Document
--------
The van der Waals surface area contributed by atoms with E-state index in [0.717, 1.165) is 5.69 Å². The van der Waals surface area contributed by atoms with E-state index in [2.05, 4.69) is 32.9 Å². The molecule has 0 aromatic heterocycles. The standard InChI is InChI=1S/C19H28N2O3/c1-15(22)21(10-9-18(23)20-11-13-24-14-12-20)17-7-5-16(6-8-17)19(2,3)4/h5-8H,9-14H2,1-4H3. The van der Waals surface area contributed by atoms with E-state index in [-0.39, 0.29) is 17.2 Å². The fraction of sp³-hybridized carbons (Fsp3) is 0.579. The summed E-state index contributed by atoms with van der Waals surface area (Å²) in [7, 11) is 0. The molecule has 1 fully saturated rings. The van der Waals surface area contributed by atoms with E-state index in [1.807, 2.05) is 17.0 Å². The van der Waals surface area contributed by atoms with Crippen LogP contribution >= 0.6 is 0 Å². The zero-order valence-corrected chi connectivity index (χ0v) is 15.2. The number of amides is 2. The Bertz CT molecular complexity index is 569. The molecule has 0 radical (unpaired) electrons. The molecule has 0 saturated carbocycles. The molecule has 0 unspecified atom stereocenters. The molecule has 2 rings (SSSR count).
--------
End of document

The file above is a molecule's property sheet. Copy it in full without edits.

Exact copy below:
The van der Waals surface area contributed by atoms with E-state index in [0.717, 1.165) is 5.69 Å². The van der Waals surface area contributed by atoms with E-state index in [2.05, 4.69) is 32.9 Å². The molecule has 0 aromatic heterocycles. The standard InChI is InChI=1S/C19H28N2O3/c1-15(22)21(10-9-18(23)20-11-13-24-14-12-20)17-7-5-16(6-8-17)19(2,3)4/h5-8H,9-14H2,1-4H3. The van der Waals surface area contributed by atoms with E-state index in [-0.39, 0.29) is 17.2 Å². The fraction of sp³-hybridized carbons (Fsp3) is 0.579. The summed E-state index contributed by atoms with van der Waals surface area (Å²) in [7, 11) is 0. The molecule has 1 fully saturated rings. The van der Waals surface area contributed by atoms with E-state index in [1.807, 2.05) is 17.0 Å². The van der Waals surface area contributed by atoms with Crippen LogP contribution >= 0.6 is 0 Å². The zero-order valence-corrected chi connectivity index (χ0v) is 15.2. The number of amides is 2. The Bertz CT molecular complexity index is 569. The molecule has 0 radical (unpaired) electrons. The molecule has 0 saturated carbocycles. The molecule has 0 unspecified atom stereocenters. The molecule has 2 rings (SSSR count).